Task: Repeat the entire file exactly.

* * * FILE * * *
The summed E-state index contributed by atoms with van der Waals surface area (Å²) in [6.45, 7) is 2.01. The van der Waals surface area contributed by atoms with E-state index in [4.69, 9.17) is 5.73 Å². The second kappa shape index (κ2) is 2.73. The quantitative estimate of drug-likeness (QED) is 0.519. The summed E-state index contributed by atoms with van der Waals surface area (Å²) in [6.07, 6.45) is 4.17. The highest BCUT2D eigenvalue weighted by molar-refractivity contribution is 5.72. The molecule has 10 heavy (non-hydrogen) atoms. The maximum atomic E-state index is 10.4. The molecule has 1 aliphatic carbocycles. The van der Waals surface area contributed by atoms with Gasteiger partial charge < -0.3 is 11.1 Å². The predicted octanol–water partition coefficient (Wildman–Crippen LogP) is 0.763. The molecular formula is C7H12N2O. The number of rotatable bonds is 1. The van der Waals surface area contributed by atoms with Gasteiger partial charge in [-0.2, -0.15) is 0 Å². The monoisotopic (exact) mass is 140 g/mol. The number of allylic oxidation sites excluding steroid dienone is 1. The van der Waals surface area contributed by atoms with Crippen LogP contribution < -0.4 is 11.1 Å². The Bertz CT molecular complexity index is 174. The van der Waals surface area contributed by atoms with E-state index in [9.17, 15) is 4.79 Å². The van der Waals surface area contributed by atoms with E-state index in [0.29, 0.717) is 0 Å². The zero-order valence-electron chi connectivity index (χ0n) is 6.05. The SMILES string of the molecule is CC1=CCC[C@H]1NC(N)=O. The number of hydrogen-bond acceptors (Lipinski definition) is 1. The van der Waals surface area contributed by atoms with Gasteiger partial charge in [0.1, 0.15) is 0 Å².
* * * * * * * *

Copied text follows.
The summed E-state index contributed by atoms with van der Waals surface area (Å²) in [6.45, 7) is 2.01. The van der Waals surface area contributed by atoms with E-state index in [4.69, 9.17) is 5.73 Å². The second kappa shape index (κ2) is 2.73. The quantitative estimate of drug-likeness (QED) is 0.519. The summed E-state index contributed by atoms with van der Waals surface area (Å²) in [6.07, 6.45) is 4.17. The highest BCUT2D eigenvalue weighted by molar-refractivity contribution is 5.72. The molecule has 10 heavy (non-hydrogen) atoms. The maximum atomic E-state index is 10.4. The molecule has 1 aliphatic carbocycles. The van der Waals surface area contributed by atoms with Gasteiger partial charge < -0.3 is 11.1 Å². The predicted octanol–water partition coefficient (Wildman–Crippen LogP) is 0.763. The molecular formula is C7H12N2O. The number of rotatable bonds is 1. The van der Waals surface area contributed by atoms with Gasteiger partial charge in [-0.2, -0.15) is 0 Å². The monoisotopic (exact) mass is 140 g/mol. The number of allylic oxidation sites excluding steroid dienone is 1. The van der Waals surface area contributed by atoms with Crippen LogP contribution < -0.4 is 11.1 Å². The Bertz CT molecular complexity index is 174. The van der Waals surface area contributed by atoms with E-state index in [9.17, 15) is 4.79 Å². The van der Waals surface area contributed by atoms with E-state index in [0.29, 0.717) is 0 Å². The zero-order valence-electron chi connectivity index (χ0n) is 6.05. The SMILES string of the molecule is CC1=CCC[C@H]1NC(N)=O. The number of hydrogen-bond acceptors (Lipinski definition) is 1. The van der Waals surface area contributed by atoms with Gasteiger partial charge in [0.1, 0.15) is 0 Å².